Washburn writes with an unflinching sense of authenticity. He deftly uses the backdrop of Hawai’i to guide the narrative, even as the Flores siblings leave home for the mainland. Each character’s voice is as distinct as the paths they take, from Kaui’s biting wit to Dean’s frank dialect, but their storylines are united by a quiet reminder of the supernatural. Boundaries between the characters and their environments are dissolved with intention; Noa’s healing abilities are described viscerally, but so, too, is Kaui’s connection to the earth as she scales a rock face and Dean’s flow state on the basketball court, “That same king feeling in my chest, ancient and big.” This mysticism is an undercurrent, surging to the forefront of the narrative when the moment is right.

Washburn’s sentences are lyrical and explosive, but his story structure truly shines, even as the narrative progresses through five different perspectives. He balances the gods of legend with the tyrannical gods of modern-day society: money, work, capital. Through matriarch Malia, we see the effects of the “faraway haole man” on the Flores family’s ability to transcend their material circumstances and escape the pull of their homeland. It’s this constant tension between what characters want and what they do, between what they have and what they feel, between what is expected and what is real, that makes Sharks in the Time of Saviors feel like a complete experience, even as we’re left with questions by the story’s end.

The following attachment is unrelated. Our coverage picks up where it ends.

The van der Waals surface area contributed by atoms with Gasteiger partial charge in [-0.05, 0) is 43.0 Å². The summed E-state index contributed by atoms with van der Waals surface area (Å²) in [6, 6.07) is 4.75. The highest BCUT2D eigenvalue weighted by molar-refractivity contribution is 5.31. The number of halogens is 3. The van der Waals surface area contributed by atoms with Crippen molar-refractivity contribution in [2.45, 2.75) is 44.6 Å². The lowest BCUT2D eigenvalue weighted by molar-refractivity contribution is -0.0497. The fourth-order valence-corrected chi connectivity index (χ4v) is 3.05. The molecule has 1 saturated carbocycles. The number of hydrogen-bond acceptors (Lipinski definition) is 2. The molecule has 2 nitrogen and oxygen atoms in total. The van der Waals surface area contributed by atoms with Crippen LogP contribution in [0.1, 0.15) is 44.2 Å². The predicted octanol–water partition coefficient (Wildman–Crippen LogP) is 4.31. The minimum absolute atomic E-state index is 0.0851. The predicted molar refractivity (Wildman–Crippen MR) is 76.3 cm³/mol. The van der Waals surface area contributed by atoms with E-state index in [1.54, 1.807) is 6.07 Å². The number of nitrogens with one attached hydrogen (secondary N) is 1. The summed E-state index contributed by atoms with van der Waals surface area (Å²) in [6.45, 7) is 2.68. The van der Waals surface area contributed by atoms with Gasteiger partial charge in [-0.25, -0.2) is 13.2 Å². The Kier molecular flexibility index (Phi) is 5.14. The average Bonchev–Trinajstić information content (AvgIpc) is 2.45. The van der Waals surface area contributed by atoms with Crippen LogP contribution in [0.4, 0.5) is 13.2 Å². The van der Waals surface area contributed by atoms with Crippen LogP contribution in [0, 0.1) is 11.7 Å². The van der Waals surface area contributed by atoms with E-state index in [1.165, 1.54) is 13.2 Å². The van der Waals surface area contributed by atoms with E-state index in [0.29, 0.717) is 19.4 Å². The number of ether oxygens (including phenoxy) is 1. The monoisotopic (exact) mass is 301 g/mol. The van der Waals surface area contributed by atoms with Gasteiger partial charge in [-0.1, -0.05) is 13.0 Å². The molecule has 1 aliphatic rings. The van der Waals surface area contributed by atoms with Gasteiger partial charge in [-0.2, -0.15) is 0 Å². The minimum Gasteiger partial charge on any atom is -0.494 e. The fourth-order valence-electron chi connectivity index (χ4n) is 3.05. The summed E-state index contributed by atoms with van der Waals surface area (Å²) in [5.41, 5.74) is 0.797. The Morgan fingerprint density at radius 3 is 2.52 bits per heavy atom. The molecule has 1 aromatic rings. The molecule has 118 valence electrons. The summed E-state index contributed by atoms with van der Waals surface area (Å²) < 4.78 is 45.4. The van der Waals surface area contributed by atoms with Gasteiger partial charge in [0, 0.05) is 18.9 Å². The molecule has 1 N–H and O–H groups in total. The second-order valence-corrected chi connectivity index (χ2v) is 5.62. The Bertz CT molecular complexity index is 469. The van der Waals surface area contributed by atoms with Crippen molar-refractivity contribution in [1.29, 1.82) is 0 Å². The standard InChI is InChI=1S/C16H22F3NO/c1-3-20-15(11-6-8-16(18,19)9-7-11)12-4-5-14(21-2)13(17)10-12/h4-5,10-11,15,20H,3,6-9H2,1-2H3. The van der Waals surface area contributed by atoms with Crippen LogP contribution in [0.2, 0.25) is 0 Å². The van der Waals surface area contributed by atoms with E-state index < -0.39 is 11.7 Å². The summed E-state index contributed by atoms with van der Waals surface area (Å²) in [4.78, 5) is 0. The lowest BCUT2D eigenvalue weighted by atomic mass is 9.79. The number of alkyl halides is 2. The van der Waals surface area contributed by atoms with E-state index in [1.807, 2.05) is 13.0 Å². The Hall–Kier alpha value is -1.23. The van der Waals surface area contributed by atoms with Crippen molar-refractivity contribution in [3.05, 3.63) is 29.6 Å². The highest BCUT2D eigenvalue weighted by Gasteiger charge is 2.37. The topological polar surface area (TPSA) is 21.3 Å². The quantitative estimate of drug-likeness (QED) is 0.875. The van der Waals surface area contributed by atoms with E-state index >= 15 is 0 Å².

Rebecca Paredes


Magic is a tricky thing to work into the fabric of a novel without forcing the reader to lean back in their seat just a little bit, take themselves out of the text for a moment, and ask, “Why?” or, “How?” But Kawai Strong Washburn manages to weave human experience and divine touch together with such a deft hand as to leave the reader only wondering, “What else?” And that is the greatest strength of Sharks in the Time of Saviors.

Magic asserts its importance in the story the moment Noa, middle child of Malia and Augie, is saved from drowning at sea by a shark. From then on, Noa is bestowed extraordinary power. And while magic has the most direct impact on Noa’s story—his abilities making him “more of the gods” than of his parents—the subtler influence of its touch is even-handedly distributed throughout his family.